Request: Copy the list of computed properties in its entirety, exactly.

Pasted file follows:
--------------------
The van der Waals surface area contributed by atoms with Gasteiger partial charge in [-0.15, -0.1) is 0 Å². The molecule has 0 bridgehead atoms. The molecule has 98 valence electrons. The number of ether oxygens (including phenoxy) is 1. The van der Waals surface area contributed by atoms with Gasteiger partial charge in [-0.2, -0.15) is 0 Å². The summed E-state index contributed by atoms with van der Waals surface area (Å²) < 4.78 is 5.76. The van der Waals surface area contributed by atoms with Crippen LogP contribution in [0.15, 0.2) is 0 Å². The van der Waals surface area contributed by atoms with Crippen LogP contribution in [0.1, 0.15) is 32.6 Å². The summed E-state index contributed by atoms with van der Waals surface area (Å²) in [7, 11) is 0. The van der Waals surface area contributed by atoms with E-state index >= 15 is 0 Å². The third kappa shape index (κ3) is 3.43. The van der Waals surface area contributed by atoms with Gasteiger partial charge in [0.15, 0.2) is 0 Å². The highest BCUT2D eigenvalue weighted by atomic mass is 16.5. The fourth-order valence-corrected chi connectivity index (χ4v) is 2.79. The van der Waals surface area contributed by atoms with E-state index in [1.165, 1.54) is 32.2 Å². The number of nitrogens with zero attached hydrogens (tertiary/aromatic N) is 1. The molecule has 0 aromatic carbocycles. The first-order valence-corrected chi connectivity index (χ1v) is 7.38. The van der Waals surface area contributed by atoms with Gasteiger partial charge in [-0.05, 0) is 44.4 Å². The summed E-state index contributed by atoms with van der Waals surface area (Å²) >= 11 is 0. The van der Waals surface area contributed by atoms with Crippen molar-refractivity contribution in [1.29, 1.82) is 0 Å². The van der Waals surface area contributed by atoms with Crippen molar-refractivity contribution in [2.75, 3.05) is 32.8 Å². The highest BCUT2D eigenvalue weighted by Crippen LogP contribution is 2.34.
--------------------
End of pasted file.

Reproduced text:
The van der Waals surface area contributed by atoms with Gasteiger partial charge in [-0.15, -0.1) is 0 Å². The molecule has 0 bridgehead atoms. The molecule has 98 valence electrons. The number of ether oxygens (including phenoxy) is 1. The van der Waals surface area contributed by atoms with Gasteiger partial charge in [-0.2, -0.15) is 0 Å². The summed E-state index contributed by atoms with van der Waals surface area (Å²) < 4.78 is 5.76. The van der Waals surface area contributed by atoms with Crippen LogP contribution in [0.15, 0.2) is 0 Å². The van der Waals surface area contributed by atoms with Crippen LogP contribution in [0.1, 0.15) is 32.6 Å². The summed E-state index contributed by atoms with van der Waals surface area (Å²) in [7, 11) is 0. The van der Waals surface area contributed by atoms with E-state index >= 15 is 0 Å². The third kappa shape index (κ3) is 3.43. The van der Waals surface area contributed by atoms with Gasteiger partial charge in [0.15, 0.2) is 0 Å². The highest BCUT2D eigenvalue weighted by atomic mass is 16.5. The fourth-order valence-corrected chi connectivity index (χ4v) is 2.79. The van der Waals surface area contributed by atoms with E-state index in [1.165, 1.54) is 32.2 Å². The number of nitrogens with zero attached hydrogens (tertiary/aromatic N) is 1. The molecule has 0 aromatic carbocycles. The first-order valence-corrected chi connectivity index (χ1v) is 7.38. The van der Waals surface area contributed by atoms with Gasteiger partial charge in [-0.05, 0) is 44.4 Å². The summed E-state index contributed by atoms with van der Waals surface area (Å²) >= 11 is 0. The van der Waals surface area contributed by atoms with Crippen molar-refractivity contribution in [1.29, 1.82) is 0 Å². The van der Waals surface area contributed by atoms with Crippen molar-refractivity contribution in [2.75, 3.05) is 32.8 Å². The highest BCUT2D eigenvalue weighted by Crippen LogP contribution is 2.34.